Taxes, tuition can rack up rewards, for a fee
When does it make sense to pay a 'convenience fee' to earn big rewards?
By Michelle Crouch
If you love piling up points on your rewards credit card,
the prospect of paying tuition, taxes and other big expenses with your card can
be awfully tempting. But as you may have already discovered, you will probably have to pay an extra "convenience fee" to use your credit card, usually ranging from 1.8 percent to 3.5 percent.
So the question becomes: Is it ever worth it to pay the fee?
The answer is usually no, say experts. As a rule of thumb, the fees negate
the value of any miles earned as well as cash back rewards, which usually top
out at about 1.5 percent. Assuming that you earn one mile for every dollar you spend on your rewards card but every dollar spent comes with a 1.89 percent
fee. And let's say you amassed 60,000 miles and spent them to fly economy to Europe. You'll
be paying $1,134 (60,000 x .0189), which is no bargain,
says Brian Kelly, founder of ThePointsGuy.com.
"You could probably pay $700 or $800 for
that same trip and you'd also earn miles," he notes.
There are two scenarios, however, when it might make sense to
pay a fee to use plastic, Kelly and other rewards experts say:
1. To qualify for an
introductory offer. If you've signed
up for a rewards credit card that requires you to spend a certain amount in a short
time frame to get a big bonus, paying a fee may be worth it, says Rick
Ingersoll, who blogs about credit card rewards at FrugalTravelGuy.com.
The Chase Sapphire card, for example, gives you 40,000 bonus
points -- or $500 in travel credit -- after you spend $3,000 in the first three
months. Even if you pay a 2 percent fee
to reach the requirement, you're still getting 16 percent ($500 from $3,000)
back. "It's all about what they are going to charge you and what are you are
going to get in return," Ingersoll says. "If paying your taxes or tuition with
your card is the only way you're going to qualify for a big bonus, do it."
2. To hit a specific
elite status. If you're trying to reach elite status at a hotel chain or
airline by spending a certain amount in a year on your hotel or airline affiliated
credit card, the benefits you'll get may be worth more to you than the amount
of the fee, notes Gary Leff, co-founder of frequent flier community milepoint.com.
"A higher status will often qualify you
for hotel upgrades, free breakfast, free Internet and club lounge access for a year,"
he explains. "If you travel enough, it will pay for itself."
Some cards also offer extra points if you hit an annual
spending threshold. The American Express Premier Rewards Gold card, for example,
gives you a 15,000-point bonus if you spend $30,000. So if you're $4,000 away
from that threshold, you can earn a total of 19,000 points (4,000 from the
spend, plus the bonus) for the $80 you'd pay to cover a 2 percent fee.
If you decide that paying a fee makes sense for you based on
the benefits you'll get, here's what you need to know about each of the
And as long as you're racking up points, don't forget that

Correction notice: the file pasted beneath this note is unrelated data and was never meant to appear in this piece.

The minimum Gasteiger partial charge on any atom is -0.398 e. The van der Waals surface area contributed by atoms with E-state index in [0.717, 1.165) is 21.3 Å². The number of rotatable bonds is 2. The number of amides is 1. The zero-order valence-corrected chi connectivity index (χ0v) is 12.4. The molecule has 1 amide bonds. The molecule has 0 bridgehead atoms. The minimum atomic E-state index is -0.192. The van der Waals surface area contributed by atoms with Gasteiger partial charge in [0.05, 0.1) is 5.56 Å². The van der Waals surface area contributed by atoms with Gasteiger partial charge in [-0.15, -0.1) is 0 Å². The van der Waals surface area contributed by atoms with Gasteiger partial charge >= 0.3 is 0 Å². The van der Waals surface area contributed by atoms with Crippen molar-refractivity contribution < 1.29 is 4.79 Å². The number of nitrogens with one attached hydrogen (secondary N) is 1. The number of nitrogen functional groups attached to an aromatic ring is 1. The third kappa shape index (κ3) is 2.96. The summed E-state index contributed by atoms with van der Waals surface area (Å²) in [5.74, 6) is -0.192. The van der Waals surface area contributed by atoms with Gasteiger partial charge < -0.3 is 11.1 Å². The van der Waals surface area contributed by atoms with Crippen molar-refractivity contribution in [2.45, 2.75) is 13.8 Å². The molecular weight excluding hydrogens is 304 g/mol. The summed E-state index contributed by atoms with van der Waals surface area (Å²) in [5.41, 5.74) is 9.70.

there are other big payments you can make without paying a fee. You could
prepay for a funeral, pay for your next home improvement project (or just the materials)
or even pay for part of a car purchase. "A lot of car dealers will tell you
they can't put it on a credit card, but without a doubt, they can do it if they
want," Kelly says. "I recommend first agreeing on the price you want to pay,
and then telling them you want to put $5,000 of it on a credit card. You say, 'Look we came to a price, I'm willing to pay, run it now or I'm walking. I've
done it and have been able to put $12,000 of a car purchase on a credit card."
- Paying taxes: The
IRS offers four
options for paying federal taxes. PayUSAtax.com has the lowest fee,
1.89 percent, and accepts MasterCard, Visa and Discover cards. To use your American Express ,
you'll have to use another vendor and pay a 2.29 percent fee. Many municipalities also allow you to pay
your property taxes for a fee, usually between 2 percent and 2.5 percent.
- Paying tuition: According
to the National Association of College and University Business Officers, in 2007
(the most recent year for which data is available), 26 percent of colleges
charged a fee, an increase from 14 percent in 2003. Fees typically range
between 2 percent and 3 percent, but some schools charge a flat fee (these are usually
a deal and worth doing) and others don't accept credit cards at all. And some,
particularly community colleges, still charge no fee. Look for information on each
- Paying your mortgage
or rent: Most mortgage servicers don't allow borrowers to make direct
payments using a credit card, but chargesmart.com,
a third-party vendor, will take your credit card and pay your mortgage for a flat
fee plus a percentage of your payment. The fees range based on the amount of your
mortgage and your mortgage company, but they usually end up at between between 3
percent and 5 percent of your payment.
See related: Pros and cons of paying taxes with a credit card, Convenience fees: When is it OK to charge extra to accept credit cards?
Published: December 21, 2012
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